“We saw the updates come down from the Live Update ASUS server. They were trojanized, or malicious updates, and they were signed by ASUS."
But the US-based security firm Symantec confirmed the Kaspersky findings on Friday after being asked by Motherboard to see if any of its customers also received the malicious download. The company is still investigating the matter but said in a phone call that at least 13,000 computers belonging to Symantec customers were infected with the malicious software update from ASUS last year.“We saw the updates come down from the Live Update ASUS server. They were trojanized, or malicious updates, and they were signed by ASUS,” said Liam O’Murchu, director of development for the Security Technology and Response group at Symantec.This is not the first time attackers have used trusted software updates to infect systems. The infamous Flame spy tool, developed by some of the same attackers behind Stuxnet, was the first known attack to trick users in this way by hijacking the Microsoft Windows updating tool on machines to infect computers. Flame, discovered in 2012, was signed with an unauthorized Microsoft certificate that attackers tricked Microsoft’s system into issuing to them. The attackers in that case did not actually compromise Microsoft’s update server to deliver Flame. Instead, they were able to redirect the software update tool on the machines of targeted customers so that they contacted a malicious server the attackers controlled instead of the legitimate Microsoft update server.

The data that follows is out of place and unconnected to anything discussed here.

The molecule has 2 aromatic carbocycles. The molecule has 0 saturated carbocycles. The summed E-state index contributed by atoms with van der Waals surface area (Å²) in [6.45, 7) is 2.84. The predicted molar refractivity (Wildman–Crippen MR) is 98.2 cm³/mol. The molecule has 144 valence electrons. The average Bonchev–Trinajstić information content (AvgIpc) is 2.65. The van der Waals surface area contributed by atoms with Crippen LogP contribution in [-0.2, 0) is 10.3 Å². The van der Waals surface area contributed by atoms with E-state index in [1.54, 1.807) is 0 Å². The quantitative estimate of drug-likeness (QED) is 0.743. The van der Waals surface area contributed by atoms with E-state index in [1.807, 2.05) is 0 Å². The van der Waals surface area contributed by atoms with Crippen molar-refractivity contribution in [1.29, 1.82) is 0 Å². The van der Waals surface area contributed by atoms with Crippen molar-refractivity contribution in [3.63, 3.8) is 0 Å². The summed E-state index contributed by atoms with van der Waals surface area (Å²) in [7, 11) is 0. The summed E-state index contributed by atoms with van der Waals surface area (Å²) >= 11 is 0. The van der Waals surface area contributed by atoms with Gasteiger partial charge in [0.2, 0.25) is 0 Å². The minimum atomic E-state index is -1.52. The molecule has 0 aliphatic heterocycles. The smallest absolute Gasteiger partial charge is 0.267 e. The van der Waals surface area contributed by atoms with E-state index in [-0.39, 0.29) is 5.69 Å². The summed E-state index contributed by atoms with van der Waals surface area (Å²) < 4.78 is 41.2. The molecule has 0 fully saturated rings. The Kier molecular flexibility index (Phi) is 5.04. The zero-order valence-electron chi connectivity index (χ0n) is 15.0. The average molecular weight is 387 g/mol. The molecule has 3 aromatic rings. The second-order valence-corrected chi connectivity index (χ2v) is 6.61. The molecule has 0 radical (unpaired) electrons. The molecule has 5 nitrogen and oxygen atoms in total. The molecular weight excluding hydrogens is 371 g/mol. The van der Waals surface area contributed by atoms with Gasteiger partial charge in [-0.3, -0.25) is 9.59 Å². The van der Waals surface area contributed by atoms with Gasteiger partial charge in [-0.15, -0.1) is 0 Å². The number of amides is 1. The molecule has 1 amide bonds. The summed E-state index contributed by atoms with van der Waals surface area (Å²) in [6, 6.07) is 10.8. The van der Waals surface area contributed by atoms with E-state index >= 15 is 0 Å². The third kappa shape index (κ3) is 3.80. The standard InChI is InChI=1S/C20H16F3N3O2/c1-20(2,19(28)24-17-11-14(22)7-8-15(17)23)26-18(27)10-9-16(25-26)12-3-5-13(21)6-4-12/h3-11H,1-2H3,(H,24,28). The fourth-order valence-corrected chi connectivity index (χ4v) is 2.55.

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The malicious file pushed to customer machines through the tool was called setup.exe, and purported to be an update to the update tool itself. It was actually a three-year-old ASUS update file from 2015 that the attackers injected with malicious code before signing it with a legitimate ASUS certificate. The attackers appear to have pushed it out to users between June and November 2018, according to Kaspersky Lab. Kamluk said the use of an old binary with a current certificate suggests the attackers had access to the server where ASUS signs its files but not the actual build server where it compiles new ones. Because the attackers used the same ASUS binary each time, it suggests they didn’t have access to the whole ASUS infrastructure, just part of the signing infrastructure, Kamluk notes. Legitimate ASUS software updates still got pushed to customers during the period the malware was being pushed out, but these legitimate updates were signed with a different certificate that used enhanced validation protection, Kamluk said, making it more difficult to spoof.
“They wanted to get into very specific targets and they already knew in advance their network card MAC address, which is quite interesting.”